Let me get two things straight: I believe that whatever we build has to be sustainable. I do not believe that architecture should be the province of the elite, either of taste or of money.
There has been a great deal of willful misreading and selective quoting of the arguments I have tried to set forward recently in response to editorials and articles produced by New Urbanists, neo-traditionalists, and those who think that environmental concerns should dominate not just how buildings work, but how they appear.
I believe that we have to create buildings that use minimal natural resources. I do not believe, however, that the path to sustainable architecture necessarily runs through the mitigation use of scarce resources in either construction or occupation by using gadgets or expensive variations on standard building technology to, for instance, store heat in walls.
I think that we rather, first, have to ask the question in all cases: Do we really need more buildings? The challenge to architects is to find ways in which they can use their skills and knowledge not just to produce buildings on demand, but to find ways in which they can contribute to a better (in a social sense, above all else) environment by finding ways to reuse existing buildings and materials, or perhaps to find solutions for companies, institutions, governments, or individuals that do not involve the construction of new space. Sometimes you don’t need a new building, just a better conception of who or what you are and how you function. This is the fundamental dilemma architects must face: How not to simply build, but to make our environmental and social situation better—and still get paid.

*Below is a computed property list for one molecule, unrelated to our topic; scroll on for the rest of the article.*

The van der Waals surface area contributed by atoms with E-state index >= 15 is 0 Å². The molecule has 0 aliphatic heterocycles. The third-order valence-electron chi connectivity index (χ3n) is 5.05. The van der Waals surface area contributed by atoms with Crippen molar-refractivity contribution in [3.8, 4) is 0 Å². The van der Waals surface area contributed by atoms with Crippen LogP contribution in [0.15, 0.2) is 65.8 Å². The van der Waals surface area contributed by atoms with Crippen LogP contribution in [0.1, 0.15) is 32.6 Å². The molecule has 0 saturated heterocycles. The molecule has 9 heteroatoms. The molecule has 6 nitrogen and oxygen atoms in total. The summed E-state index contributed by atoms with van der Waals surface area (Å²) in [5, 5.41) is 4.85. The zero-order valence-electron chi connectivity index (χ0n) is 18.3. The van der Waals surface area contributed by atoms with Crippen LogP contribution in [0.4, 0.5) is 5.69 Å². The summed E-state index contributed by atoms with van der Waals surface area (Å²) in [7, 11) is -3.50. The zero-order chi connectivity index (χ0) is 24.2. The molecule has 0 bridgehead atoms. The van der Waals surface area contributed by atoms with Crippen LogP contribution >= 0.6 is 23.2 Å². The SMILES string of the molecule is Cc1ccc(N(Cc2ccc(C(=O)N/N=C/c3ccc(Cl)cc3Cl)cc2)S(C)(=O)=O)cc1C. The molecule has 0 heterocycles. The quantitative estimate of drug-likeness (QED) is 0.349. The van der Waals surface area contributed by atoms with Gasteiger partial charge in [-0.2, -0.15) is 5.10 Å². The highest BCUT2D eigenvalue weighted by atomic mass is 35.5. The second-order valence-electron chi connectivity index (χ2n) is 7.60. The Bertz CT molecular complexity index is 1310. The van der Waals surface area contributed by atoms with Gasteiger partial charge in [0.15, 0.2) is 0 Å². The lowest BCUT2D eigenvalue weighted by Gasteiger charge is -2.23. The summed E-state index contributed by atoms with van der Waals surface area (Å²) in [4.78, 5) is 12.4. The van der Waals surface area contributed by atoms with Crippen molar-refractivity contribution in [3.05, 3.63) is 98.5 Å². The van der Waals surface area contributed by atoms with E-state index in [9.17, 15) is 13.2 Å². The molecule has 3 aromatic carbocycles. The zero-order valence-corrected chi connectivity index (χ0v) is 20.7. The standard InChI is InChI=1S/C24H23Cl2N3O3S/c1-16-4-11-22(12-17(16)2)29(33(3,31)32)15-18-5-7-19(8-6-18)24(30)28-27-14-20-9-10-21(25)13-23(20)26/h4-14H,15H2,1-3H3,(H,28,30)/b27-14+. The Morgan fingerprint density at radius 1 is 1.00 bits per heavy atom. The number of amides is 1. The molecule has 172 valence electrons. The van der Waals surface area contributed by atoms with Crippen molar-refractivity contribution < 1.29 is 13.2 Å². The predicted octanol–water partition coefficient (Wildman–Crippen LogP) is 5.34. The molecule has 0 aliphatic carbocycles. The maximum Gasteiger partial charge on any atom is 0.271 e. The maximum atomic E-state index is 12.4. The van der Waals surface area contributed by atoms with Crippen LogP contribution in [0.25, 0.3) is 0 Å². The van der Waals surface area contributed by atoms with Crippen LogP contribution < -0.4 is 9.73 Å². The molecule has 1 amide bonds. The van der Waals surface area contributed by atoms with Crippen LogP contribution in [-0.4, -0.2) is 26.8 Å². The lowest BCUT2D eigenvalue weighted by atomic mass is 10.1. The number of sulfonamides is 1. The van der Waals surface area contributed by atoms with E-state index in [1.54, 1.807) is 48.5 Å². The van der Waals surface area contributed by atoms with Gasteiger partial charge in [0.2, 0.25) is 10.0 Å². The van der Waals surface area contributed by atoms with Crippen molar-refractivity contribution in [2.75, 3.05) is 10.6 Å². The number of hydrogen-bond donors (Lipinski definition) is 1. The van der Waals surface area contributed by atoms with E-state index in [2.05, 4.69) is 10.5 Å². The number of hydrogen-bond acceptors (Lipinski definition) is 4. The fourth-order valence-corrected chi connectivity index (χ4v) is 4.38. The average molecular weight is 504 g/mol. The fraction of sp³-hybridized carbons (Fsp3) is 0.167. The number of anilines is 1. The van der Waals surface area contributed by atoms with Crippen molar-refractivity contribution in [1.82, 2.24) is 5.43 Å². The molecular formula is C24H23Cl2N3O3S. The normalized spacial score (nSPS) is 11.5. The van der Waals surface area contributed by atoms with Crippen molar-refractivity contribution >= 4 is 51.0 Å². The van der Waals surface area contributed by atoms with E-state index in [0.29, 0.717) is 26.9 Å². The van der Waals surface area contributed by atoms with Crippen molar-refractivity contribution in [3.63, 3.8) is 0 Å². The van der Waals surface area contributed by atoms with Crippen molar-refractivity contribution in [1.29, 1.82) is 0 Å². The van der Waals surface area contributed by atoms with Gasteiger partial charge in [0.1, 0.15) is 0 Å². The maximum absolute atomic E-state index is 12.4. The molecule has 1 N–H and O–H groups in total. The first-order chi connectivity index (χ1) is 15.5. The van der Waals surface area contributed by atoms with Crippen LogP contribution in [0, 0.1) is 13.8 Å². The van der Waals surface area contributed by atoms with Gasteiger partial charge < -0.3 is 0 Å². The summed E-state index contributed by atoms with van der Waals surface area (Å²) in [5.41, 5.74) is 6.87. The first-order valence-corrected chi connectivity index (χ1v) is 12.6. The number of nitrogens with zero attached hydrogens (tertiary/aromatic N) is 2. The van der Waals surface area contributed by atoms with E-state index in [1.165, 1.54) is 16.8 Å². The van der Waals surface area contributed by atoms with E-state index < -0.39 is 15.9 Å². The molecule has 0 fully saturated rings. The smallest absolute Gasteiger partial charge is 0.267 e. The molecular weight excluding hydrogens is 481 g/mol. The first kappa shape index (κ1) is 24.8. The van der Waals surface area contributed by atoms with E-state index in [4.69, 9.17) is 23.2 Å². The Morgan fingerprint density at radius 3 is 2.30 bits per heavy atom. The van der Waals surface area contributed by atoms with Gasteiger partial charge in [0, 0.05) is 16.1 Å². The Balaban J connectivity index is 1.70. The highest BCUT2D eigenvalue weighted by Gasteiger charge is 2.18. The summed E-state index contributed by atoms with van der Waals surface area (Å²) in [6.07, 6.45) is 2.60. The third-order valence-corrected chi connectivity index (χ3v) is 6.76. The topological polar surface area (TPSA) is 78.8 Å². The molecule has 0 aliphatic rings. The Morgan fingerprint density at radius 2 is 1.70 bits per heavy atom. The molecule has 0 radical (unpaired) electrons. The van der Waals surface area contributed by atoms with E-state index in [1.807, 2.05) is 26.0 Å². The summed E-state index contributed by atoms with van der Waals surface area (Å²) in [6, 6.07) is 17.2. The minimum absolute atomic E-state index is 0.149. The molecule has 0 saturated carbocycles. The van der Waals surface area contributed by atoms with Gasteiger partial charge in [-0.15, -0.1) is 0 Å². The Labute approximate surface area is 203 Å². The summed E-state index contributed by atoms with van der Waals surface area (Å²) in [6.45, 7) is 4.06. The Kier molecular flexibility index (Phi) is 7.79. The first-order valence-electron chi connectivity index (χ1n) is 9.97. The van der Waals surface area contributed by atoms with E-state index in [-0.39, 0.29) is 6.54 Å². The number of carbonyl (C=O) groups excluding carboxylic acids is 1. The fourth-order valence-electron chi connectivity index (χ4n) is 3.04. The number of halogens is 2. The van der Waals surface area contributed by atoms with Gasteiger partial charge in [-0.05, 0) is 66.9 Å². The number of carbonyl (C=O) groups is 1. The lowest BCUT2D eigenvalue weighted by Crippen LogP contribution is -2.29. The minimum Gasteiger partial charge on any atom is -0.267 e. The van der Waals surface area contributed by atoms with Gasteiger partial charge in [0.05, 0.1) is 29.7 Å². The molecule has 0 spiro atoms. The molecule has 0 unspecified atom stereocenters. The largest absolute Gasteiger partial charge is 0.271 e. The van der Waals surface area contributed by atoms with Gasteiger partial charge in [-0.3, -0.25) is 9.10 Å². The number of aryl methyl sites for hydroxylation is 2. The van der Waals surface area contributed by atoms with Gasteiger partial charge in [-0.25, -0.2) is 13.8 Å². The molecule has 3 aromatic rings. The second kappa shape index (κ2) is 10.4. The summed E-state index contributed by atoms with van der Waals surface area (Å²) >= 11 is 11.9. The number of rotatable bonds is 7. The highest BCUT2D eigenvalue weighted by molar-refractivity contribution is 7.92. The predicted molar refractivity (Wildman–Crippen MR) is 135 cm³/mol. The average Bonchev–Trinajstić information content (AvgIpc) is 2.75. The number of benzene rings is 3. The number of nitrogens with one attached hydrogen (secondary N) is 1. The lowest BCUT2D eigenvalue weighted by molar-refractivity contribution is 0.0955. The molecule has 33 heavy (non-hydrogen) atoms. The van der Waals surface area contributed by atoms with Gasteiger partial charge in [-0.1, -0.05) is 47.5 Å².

If a new building is absolutely necessary, it should be good. It should work well and answer all codes, but that is only the beginning point. It should use minimal amounts of energy both in construction and in use. It should offer spaces that do not imprison and pigeonhole us. It should enhance its site. It should be beautiful.
Read the Full Story HERE >>>> via What It Means to Make Good Architecture – Architect Magazine.